Supporters club may protest over handling of Jackson and Olding
Paddy Wallace and Neil Best highlight ill-feeling among fans about club’s response to trial
Former Ireland international Paddy Wallace said a “strong section” of Ulster fans were very upset the Paddy Jackson and Stuart Olding had been let go. Photograph: Matt Mackey/Presseye/Inpho
The official Ulster Rugby Supporters Club (URSC) is canvassing its 1,000-strong membership on what possible protest action it could take over the province’s treatment of Paddy Jackson and Stuart Olding.
On Saturday, both players, who were acquitted of rape at Belfast Crown Court last month, had their contracts revoked by the IRFU and Ulster as sponsors and the wider public raised concerns about details that emerged during the trial, including degrading and offensive WhatsApp messages. Jackson was also acquitted of sexual assault.
It has been suggested fans could cancel season tickets and even protest at Ulster’s next match, against Glasgow at the Kingspan Stadium, on Saturday evening.
A statement on the group’s website encouraged members to respond to a questionnaire it has circulated “to help the committee accurately reflect the feelings of URSC members and act accordingly”.
Former Ireland international Paddy Wallace, who represented Ulster from 2001-2014, said he had “gauged the temperature” of fans and could see they were considering protesting the decision in a number of ways.
He said a “strong section” of fans were very upset the players had been let go.
“There is a lot of chat and noise about cancelling subs but at the game itself I don’t know if there will be a demo outside like at the weekend [from feminist activists calling for Ulster to effectively deal with misogyny],” he said.
Wallace said Jackson and Olding would have liked to stay on at Ulster but he believed they had “accepted circumstances won’t allow that”.
Wallace said he had been subjected to online complaints from people accusing him of “apologising for the behaviour”.
“I am not,” he said.
“I am just giving an indication of how fans feel. It is not black and white.”
Dr Katie Liston, a senior lecturer at Ulster University’s School of Sport who played rugby for Ireland in the late 1990s to early 2000s, said it was not surprising fans were exhibiting a variety of views, some of which were contradictory or not consistently logical.
Dr Liston said some take a straightforward position as they see it: a not guilty outcome should lead to the reinstatement of the players concerned and to the continued preservation of the philosophical notion that sport is above politics of any kind.
“It is simple and unchallenging,” she said.
“In this position, sport – rugby – is pure and should remain so. Therefore, we return to the status quo and ‘all is well’ when the game of rugby continues.”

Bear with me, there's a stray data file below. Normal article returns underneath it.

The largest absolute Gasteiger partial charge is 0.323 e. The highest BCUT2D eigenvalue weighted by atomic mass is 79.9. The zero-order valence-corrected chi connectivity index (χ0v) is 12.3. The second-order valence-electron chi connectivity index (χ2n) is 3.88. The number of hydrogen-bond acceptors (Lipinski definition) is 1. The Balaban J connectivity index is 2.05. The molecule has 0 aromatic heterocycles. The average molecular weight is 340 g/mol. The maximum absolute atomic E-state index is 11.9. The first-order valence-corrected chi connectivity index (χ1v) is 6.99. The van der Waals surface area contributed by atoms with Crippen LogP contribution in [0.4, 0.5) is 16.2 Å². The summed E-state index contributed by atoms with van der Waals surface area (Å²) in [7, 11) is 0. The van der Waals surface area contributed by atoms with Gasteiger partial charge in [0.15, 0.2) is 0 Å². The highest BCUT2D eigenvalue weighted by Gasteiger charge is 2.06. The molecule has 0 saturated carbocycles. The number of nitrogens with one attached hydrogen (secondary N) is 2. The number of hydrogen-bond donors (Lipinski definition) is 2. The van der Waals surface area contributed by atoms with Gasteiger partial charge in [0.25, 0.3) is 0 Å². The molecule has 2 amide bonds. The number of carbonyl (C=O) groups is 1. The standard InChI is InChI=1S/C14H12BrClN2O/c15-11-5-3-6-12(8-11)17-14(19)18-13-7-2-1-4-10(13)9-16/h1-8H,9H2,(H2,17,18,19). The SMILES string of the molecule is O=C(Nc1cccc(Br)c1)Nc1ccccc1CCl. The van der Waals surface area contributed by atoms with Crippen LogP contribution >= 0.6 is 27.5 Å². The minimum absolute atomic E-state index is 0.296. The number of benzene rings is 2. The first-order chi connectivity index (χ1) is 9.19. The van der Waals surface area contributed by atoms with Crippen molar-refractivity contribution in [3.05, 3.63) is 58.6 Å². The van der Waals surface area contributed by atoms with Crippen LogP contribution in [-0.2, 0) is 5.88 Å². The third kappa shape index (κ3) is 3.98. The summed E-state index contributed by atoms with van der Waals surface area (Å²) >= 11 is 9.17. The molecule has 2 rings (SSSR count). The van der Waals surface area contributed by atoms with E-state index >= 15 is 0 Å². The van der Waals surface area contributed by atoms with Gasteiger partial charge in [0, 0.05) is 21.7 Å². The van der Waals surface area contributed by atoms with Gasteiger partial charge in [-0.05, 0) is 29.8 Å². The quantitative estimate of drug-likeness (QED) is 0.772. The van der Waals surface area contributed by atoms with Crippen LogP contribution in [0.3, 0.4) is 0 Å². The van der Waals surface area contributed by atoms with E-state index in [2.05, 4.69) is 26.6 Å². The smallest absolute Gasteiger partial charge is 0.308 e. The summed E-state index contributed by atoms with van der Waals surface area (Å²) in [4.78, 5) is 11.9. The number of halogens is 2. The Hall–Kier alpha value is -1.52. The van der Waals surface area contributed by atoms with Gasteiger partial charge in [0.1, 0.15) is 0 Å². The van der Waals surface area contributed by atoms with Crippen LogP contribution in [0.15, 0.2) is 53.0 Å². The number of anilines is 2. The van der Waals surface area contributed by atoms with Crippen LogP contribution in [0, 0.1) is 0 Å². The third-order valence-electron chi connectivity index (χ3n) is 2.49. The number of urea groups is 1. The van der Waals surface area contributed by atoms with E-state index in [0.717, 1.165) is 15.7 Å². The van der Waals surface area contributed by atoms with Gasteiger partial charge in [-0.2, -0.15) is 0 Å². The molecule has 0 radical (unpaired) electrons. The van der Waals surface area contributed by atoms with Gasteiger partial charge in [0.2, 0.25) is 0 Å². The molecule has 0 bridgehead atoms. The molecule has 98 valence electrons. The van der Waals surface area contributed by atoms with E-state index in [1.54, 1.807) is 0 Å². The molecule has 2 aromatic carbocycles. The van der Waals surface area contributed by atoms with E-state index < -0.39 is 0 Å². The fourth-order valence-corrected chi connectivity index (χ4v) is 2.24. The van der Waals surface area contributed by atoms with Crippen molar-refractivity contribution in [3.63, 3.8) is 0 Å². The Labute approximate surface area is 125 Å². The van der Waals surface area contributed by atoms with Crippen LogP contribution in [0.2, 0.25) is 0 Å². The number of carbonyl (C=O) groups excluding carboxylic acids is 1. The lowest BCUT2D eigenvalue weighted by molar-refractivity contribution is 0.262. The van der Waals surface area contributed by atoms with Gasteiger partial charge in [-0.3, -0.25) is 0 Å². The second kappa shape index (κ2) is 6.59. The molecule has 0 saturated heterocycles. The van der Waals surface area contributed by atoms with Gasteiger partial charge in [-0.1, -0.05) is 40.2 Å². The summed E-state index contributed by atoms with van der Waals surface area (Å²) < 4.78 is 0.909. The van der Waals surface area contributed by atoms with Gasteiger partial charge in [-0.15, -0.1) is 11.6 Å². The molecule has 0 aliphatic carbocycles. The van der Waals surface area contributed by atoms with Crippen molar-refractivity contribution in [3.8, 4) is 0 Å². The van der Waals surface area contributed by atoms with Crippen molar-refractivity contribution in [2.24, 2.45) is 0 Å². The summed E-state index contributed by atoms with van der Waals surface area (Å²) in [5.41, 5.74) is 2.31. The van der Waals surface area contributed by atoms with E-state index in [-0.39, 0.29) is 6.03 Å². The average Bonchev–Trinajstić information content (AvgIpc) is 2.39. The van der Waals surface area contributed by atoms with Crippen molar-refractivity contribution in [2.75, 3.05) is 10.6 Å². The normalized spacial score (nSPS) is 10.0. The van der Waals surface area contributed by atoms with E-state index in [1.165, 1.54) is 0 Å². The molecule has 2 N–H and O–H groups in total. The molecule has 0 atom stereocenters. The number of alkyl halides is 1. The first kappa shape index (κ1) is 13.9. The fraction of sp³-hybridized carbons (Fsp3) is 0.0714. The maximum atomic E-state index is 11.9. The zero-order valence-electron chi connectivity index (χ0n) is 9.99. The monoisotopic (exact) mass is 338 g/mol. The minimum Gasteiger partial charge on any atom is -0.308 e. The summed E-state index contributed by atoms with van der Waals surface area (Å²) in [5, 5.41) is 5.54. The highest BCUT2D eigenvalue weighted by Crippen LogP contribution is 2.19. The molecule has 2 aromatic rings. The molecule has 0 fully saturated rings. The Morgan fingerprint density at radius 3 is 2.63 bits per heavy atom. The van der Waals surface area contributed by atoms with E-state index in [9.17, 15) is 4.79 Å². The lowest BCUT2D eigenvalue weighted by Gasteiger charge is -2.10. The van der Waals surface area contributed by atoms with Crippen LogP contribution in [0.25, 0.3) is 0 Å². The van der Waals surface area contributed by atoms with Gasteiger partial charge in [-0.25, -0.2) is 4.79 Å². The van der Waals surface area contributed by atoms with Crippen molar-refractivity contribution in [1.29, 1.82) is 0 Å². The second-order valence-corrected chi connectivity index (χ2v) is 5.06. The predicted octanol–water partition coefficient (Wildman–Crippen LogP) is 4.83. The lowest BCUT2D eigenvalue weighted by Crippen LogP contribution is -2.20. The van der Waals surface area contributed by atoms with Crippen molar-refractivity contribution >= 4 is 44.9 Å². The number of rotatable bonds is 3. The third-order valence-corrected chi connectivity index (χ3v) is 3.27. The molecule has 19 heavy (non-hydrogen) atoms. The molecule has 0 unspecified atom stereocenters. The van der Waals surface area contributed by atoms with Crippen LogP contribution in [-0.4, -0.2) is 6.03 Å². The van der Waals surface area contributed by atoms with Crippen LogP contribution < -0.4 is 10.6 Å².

Dr Liston said this position – sport being ideologically neutral and pure – was fundamentally flawed because politics with a small p, whether of a personal or party kind, was inextricably linked to sport.
“Sport isn’t immune from social life, it is in fact a critical part of it,” she said.
“Sport reflects wider social values and issues and, in some cases, generates dynamics of its own that warrant analysis in their own right.
“Think, for instance, of the positive deviance that is permitted in rugby in relation to aggression on the field of play that, in every life, is punishable in the courts.
“It is possible that those fans who called for the removal of players also wanted rugby to remain pure.”
Dr Lister said as a sociologist she was heartened to see everyone take more seriously the messages that were conveyed through sport but the opportunity must be grasped to generate more sustained and collective dialogue around the cultural practices associated with sex and gender.
“It took an horrific case to get to this point,” she said.
“But the removal of the players is not the end.”
Ulster Rugby will need to clarify what precisely they mean by their particular corporate values, Dr Lister said.
Rather than the removal of the players being “a commercial cleansing” she said it should be the beginning of “a process of sustained reflection by all of us on the worst excesses of celebrity culture and on how we continue to objectify sex and gender”.
A spokesman for Rugby Players Ireland, the union for professional players, says it was liaising with the IRFU and Ulster Rugby around how the review process was carried out and the commitments made in it last week to examine structures and education programmes.
An Ulster Rugby statement was not available at the time of publication.
In a blog post on Sunday, Singapore-based former Ulster and Ireland player Neil Best said “there is no easy fix for Ulster Rugby and their fans”.
“Routinely, Ulster supporters have learnt from Dublin-based journalists the latest and breaking news about their Belfast-based club – whether it be the arrival of Les Kiss, the departure of Ruan Pienaar or the current shortlist to replace Jono Gibbes – the news emanates from Dublin – showing clearly where decision-making power lies,” he said.
“Ulster must learn to steer their own ship and until they do they won’t be sufficiently selfish to navigate a path to club success.”
He spoke of a feeling among some fans that the players had been scapegoated by the club.
He believes the success of Jackson and Olding at new clubs “will provide a weekly reminder of all that is wrong with Ulster Rugby – no strategy or plan, inconsistency on and off-field and growing disconnect with the fans – all the while subject to direction from Dublin who historically retained other high-profile players amongst scandals of sexual conduct not without parallels”.
He said he could not remember a time when Ulster Rugby had been “so at odds with so many of their supporters”.